Pakistan proxies in fight to the finish in Afghanistan, but India too needs to prep | Analysis
Aslam Farooqui, the so-called Islamic State of Khorasan Province (ISKP) chief who was arrested on April 4, hasn’t really been singing like a canary as some expected. But he has spoken about his group’s links with Pakistani deep state, given interrogators an insight into the status of power struggle in Afghanistan and admitted how his fighters had been on the run and mostly, hiding in a eastern Afghanistan district. The big picture that has emerged from days of questioning at a location outside Kabul is that the Taliban will not share the spoils of power after the withdrawal of US armed forces from the country.
The Taliban, he has told interrogators in the early days of his interrogation, has neutralised 90 percent of the ISKP group in Afghanistan. This onslaught has forced his remaining fighters to seek shelter in Achin district of Nangarhar province, which shares the border with Pakistan.
It hasn’t helped the ISKP led by Farooqui, a Pashtun from Orakzai Agency, that the group largely comprises Pakistani nationals, right from those in Balochistan and Khyber-Pakhtunkhwa area to Islamabad and Pak-occupied Kashmir. The Sunni Pashtun Taliban have been mercilessly battering the ISKP for trying to operate from Kandahar, Kunar, Nuristan and Nangarhar provinces.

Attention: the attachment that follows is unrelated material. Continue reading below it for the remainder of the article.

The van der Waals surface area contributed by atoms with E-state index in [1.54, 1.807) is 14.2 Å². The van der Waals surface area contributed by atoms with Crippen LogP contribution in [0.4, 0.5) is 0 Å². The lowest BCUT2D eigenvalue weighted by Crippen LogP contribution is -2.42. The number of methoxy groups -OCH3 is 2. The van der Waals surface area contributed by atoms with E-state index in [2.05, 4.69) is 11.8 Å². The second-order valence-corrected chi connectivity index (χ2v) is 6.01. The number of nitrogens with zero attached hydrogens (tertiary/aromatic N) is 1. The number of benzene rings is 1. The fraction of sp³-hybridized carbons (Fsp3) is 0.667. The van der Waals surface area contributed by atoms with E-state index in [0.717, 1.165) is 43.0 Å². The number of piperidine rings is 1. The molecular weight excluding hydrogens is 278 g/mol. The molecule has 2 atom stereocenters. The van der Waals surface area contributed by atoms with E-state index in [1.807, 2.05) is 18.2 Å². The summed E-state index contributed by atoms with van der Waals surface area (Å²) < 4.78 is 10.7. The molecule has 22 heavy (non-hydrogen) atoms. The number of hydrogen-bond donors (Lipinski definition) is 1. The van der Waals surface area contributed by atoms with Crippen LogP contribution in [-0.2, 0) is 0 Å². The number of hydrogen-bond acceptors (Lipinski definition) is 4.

The Taliban, for the record, had promptly distanced itself from the March 25 attack on the Kabul gurdwara that killed more than 2 dozen Sikh worshippers. The attack was carried out by Farooqui group with a couple of radicalised Keralites from Kasargod involved in the massacre.
The Taliban, after some hiccups, has started taking the first steps to implement the February 29 deal with the US Special Representative for Afghanistan Reconciliation Zalmay Khalilzad that paves the way for the US and other foreign forces to quit Afghanistan. This pact requires the Afghan government to release 5,000 Taliban prisoners. The Taliban, on the other hand, would free 1,000 Afghan security force personnel. The exchange was supposed to have happened by March 10.
The Taliban released the first set of 20 Afghan security-force prisoners on Sunday, a development that the US special envoy described as an “important step in the peace process and the reduction of violence”.
It is still early to predict the course of events in the volatile state of Afghanistan. But there is growing evidence that the country is heading from being a Islamic Republic to Islamic Emirate, where Sharia laws will apply and back to the days when Taliban took control of Kabul in 1996.
Even though the US may have a limited footprint in the strife-torn country to manage its affairs in Central Asia, Pakistan and China, there are indications that the Taliban will not listen to its Pakistan, once its mentor, on every issue once it seizes power.
“The Taliban is not a monolithic body. It may be united to seize power in Afghanistan but there are elements within it that completely oppose Pakistan and some are advocates of the Durand Line being made into the new border with its eastern neighbour,” said a senior analyst based in Kabul.
That will complicate the situation for Islamabad.
Just as Pakistan, India is also going into uncharted waters once again as it supports the current regime including its Northern Alliance friends from the past two decades, it will have to deal with Taliban when it comes to power. And that day is not too far away.